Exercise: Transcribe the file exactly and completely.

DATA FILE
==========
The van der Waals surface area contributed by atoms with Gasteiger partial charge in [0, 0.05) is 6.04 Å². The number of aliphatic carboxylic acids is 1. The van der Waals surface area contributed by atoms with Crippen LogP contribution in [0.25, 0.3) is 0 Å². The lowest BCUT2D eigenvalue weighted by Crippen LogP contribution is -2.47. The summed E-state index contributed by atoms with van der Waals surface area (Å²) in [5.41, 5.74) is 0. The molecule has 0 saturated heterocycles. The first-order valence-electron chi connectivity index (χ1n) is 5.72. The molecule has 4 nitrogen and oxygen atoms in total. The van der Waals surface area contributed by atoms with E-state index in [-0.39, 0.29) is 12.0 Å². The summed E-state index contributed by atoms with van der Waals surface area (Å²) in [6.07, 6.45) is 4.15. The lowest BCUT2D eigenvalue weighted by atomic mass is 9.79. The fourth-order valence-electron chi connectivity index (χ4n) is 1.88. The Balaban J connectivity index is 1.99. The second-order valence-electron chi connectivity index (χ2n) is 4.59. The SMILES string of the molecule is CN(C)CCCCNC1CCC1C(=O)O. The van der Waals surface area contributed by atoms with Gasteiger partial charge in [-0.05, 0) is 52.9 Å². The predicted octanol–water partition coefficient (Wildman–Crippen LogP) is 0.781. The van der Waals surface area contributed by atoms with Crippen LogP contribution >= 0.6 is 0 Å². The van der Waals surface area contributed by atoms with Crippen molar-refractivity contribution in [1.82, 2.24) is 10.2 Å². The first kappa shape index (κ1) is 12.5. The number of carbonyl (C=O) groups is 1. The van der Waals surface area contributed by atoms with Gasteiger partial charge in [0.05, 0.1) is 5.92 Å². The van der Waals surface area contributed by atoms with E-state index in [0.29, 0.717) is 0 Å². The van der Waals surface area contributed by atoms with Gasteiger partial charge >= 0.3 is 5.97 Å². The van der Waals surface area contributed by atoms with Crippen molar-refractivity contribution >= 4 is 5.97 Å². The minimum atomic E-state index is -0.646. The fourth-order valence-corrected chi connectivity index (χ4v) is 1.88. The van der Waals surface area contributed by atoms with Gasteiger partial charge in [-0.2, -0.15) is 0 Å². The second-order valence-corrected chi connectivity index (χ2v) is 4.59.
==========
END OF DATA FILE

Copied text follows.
The van der Waals surface area contributed by atoms with Gasteiger partial charge in [0, 0.05) is 6.04 Å². The number of aliphatic carboxylic acids is 1. The van der Waals surface area contributed by atoms with Crippen LogP contribution in [0.25, 0.3) is 0 Å². The lowest BCUT2D eigenvalue weighted by Crippen LogP contribution is -2.47. The summed E-state index contributed by atoms with van der Waals surface area (Å²) in [5.41, 5.74) is 0. The molecule has 0 saturated heterocycles. The first-order valence-electron chi connectivity index (χ1n) is 5.72. The molecule has 4 nitrogen and oxygen atoms in total. The van der Waals surface area contributed by atoms with E-state index in [-0.39, 0.29) is 12.0 Å². The summed E-state index contributed by atoms with van der Waals surface area (Å²) in [6.07, 6.45) is 4.15. The lowest BCUT2D eigenvalue weighted by atomic mass is 9.79. The fourth-order valence-electron chi connectivity index (χ4n) is 1.88. The Balaban J connectivity index is 1.99. The second-order valence-electron chi connectivity index (χ2n) is 4.59. The SMILES string of the molecule is CN(C)CCCCNC1CCC1C(=O)O. The van der Waals surface area contributed by atoms with Gasteiger partial charge in [-0.05, 0) is 52.9 Å². The predicted octanol–water partition coefficient (Wildman–Crippen LogP) is 0.781. The van der Waals surface area contributed by atoms with Crippen LogP contribution >= 0.6 is 0 Å². The van der Waals surface area contributed by atoms with Crippen molar-refractivity contribution in [1.82, 2.24) is 10.2 Å². The first kappa shape index (κ1) is 12.5. The number of carbonyl (C=O) groups is 1. The van der Waals surface area contributed by atoms with Gasteiger partial charge in [0.05, 0.1) is 5.92 Å². The van der Waals surface area contributed by atoms with E-state index in [0.29, 0.717) is 0 Å². The van der Waals surface area contributed by atoms with Gasteiger partial charge >= 0.3 is 5.97 Å². The van der Waals surface area contributed by atoms with Crippen molar-refractivity contribution >= 4 is 5.97 Å². The minimum atomic E-state index is -0.646. The fourth-order valence-corrected chi connectivity index (χ4v) is 1.88. The van der Waals surface area contributed by atoms with Gasteiger partial charge in [-0.2, -0.15) is 0 Å². The second-order valence-corrected chi connectivity index (χ2v) is 4.59.